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Have a New Kid by Friday How to Change Your Child's Attitude, Behavior and Character in 5 Days
By Kevin Leman
Baker Publishing Group Copyright © 2008 Kevin Leman
All right reserved.
Chapter One Monday
Where Did They All Come From?
Why do your kids do what they do ... and continue to do it? Your response has a lot to do with it.
Four-year-old Matthew was in a bad mood. His mom could tell that as soon as she picked him up from preschool. All he wanted to do was argue with her. Then he delivered the vehement kicker from the backseat as they drove home: "I hate you!"
If you were his parent, how would you respond?
1. Let the kid have it with a tongue-lashing of your own.
2. Ignore the kid and pretend he doesn't exist.
3. Try something new and revolutionary that would nip this kind of behavior in the bud ... for good.
Which option would you prefer?
If you responded with a tongue-lashing of your own, both of you would leave that car feeling ugly and out of sorts. And what would be solved in the long run? You'd feel terrible the rest of the day. Your son would go to his room and sulk. One or both of you would eventually end up apologizing (probably you first, since your parental guilt would reign; then, because you would feel bad for losing your temper, you'd probably end up liberally dosing the child with treats).
If you ignored the kid and pretended he didn't exist, it might work for a while-until he needed something from you. With a 4-year-old, that lasts about 4.9 seconds since there are so many things he can't reach in the house (like the milk in the refrigerator on the top shelf). The problem is, if you don't address the behavior, you'll spend the rest of your day steaming under the surface ... and kicking the dog.
This mom decided to go out on a limb and do something revolutionary. She was very nervous; she wondered if it would really work. She'd read all the discipline books and tried so many methods. None of the other techniques had worked. And Matthew was ... well, getting to be a brat. She couldn't believe she was actually thinking that about her own child, but it was true.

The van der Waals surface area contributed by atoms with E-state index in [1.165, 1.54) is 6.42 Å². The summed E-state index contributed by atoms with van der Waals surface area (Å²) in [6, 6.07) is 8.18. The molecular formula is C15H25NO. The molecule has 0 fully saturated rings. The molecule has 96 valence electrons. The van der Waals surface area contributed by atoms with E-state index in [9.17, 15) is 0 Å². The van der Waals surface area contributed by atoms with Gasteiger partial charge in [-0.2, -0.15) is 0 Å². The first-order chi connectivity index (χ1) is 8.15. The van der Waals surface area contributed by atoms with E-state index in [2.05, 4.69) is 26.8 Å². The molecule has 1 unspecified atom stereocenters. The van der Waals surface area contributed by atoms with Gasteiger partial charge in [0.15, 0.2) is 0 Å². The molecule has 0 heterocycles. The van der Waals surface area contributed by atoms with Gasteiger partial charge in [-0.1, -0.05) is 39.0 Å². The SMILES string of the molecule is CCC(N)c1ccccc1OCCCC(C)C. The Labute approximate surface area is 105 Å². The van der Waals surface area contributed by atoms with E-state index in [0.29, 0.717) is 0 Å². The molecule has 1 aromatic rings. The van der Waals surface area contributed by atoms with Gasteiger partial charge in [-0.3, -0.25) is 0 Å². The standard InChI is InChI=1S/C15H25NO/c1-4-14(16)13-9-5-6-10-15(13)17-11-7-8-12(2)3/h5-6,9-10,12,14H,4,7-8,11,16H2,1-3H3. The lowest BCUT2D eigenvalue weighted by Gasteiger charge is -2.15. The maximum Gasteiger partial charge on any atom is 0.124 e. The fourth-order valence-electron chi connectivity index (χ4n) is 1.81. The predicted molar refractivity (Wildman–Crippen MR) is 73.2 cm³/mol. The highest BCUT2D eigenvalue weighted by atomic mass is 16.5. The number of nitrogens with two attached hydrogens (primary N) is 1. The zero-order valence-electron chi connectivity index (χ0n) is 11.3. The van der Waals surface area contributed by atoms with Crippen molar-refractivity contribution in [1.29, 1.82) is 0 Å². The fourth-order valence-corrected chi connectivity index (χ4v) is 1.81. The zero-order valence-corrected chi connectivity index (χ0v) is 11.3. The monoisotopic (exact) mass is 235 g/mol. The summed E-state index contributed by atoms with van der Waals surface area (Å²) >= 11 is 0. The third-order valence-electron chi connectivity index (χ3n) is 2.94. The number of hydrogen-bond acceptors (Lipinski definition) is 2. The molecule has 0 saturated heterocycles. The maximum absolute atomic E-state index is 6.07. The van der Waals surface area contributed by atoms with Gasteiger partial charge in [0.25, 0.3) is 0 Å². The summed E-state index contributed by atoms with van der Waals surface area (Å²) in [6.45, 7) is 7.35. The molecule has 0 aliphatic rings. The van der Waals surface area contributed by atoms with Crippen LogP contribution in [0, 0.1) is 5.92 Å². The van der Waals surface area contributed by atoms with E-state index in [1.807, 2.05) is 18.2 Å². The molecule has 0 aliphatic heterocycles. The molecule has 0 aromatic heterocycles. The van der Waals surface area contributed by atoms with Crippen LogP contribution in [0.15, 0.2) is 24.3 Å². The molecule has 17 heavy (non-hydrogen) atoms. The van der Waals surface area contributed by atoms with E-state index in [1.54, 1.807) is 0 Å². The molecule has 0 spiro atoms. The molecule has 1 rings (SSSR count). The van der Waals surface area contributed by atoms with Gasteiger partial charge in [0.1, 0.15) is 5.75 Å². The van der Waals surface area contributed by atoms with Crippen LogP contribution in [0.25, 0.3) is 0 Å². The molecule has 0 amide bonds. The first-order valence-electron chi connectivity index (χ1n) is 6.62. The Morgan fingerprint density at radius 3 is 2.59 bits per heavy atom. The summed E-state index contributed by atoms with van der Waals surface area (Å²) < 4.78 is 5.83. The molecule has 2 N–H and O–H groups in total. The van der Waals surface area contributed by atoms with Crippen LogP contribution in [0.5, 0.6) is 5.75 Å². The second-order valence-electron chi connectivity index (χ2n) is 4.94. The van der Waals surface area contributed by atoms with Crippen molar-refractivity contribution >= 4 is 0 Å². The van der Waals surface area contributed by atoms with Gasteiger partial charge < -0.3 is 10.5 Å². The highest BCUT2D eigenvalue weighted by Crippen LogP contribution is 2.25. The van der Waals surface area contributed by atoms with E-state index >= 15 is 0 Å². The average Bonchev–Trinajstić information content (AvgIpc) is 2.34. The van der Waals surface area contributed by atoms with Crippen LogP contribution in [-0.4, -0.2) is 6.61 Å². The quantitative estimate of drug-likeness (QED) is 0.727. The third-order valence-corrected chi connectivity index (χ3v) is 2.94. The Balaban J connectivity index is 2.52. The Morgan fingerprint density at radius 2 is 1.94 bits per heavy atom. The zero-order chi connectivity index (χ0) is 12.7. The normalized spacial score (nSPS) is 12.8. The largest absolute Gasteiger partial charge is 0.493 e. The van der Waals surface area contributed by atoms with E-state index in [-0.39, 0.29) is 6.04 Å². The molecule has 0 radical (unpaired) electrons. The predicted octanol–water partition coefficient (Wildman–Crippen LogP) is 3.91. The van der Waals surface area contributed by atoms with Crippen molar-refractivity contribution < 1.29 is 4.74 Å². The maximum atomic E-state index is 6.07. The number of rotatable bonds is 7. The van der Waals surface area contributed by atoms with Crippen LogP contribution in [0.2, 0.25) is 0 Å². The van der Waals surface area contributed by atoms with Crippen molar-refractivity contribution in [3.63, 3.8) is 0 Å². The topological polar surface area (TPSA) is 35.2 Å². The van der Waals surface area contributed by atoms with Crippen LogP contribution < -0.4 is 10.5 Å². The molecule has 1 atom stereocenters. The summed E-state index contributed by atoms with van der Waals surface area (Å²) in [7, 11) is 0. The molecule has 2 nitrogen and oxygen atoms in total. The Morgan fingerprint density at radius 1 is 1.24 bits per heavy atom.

She sighed. Desperate times call for desperate measures. But this new technique she'd heard about made so much sense. It had worked for three of her girlfriends. They said all it required was her standing up and being a parent, using consistency and follow-through in her own actions, and not backing down. She knew that would be the hardest part. She was a wuss when it came to Matthew. When he turned those big, blue, teary eyes on her, he always got what he wanted.
But today things were changing, she determined. She was going to give this new method her best effort. She had to do something. Matthew was driving her crazy. Just last week he'd thrown a temper tantrum in the mall; he'd bitten the neighbor girl when she wouldn't give him a toy of hers that he wanted; and the preschool had told her she needed to do something about Matthew's aggressive behavior toward his classmates.
Once she and Matthew got in the house, she didn't say a word. She went about her business, putting away the shopping bags from the car. After a few minutes, Matthew wandered into the kitchen. Usually chocolate chip cookies and milk awaited him there. It was his routine after-preschool snack.
"Mommy, where are my cookies and milk?" he asked, looking at the usual place on the kitchen counter.
"We're not having cookies and milk today," she said matter-of-factly. Then she turned her back on the child she'd pushed 11 1/2 hours for and walked into another room.
Did Matthew say to himself, Well, I guess I'll have to do without that today? No, because children are creatures of habit. So what did Matthew do? He followed his mother to the next room.
"Mommy, I don't understand. We always have cookies and milk after preschool."
Mom looked him in the eye and said, "Mommy doesn't feel like getting you cookies and milk today." She turned and walked into another room.
By now, Matthew was like an NFL quarterback on Sunday afternoon-scrambling to get to the goal. He followed his mom into the next room. "But, Mommy, this has never happened before." There was panic in his voice. He was starting to tremble. "I don't understand."
Mom now knew that Matthew was ready to hear what she had to say. It was the teachable moment: the moment when reality enters the picture and makes an impact on the child's mind and heart. It's the time when a parent has to give her child the straight skinny.
"We are not having milk and cookies today because Mommy doesn't like the way you talked to me in the car." Again, Mom turned to walk away.
But before she took three steps, Matthew had a giant meltdown. He ran toward his mother and grabbed her leg (after all, he is part of the ankle-biter battalion). He was crying profusely. "I'm sorry, Mommy! I'm sorry. I shouldn't have said that."
Time for another wonderful opportunity. The mom accepted Matthew's apology, gave him a hug, and reminded him that she loved him. She also told him how she felt when he talked to her like that. Three minutes later, things were patched up, and she let Matthew out of her embrace. She began again to go about her work.
What did she hear next from Matthew? "Mommy, can I have my milk and cookies now?"
It was the moment she feared. She steeled her courage and said calmly, "Honey, I told you no. We are not going to have milk and cookies today."
Matthew was stunned. He opened his mouth to argue, then walked away sadly.
Let me ask you: will that little boy think next time before he disses his mother?
Why Little Buford Misbehaves ... and Gets Away with It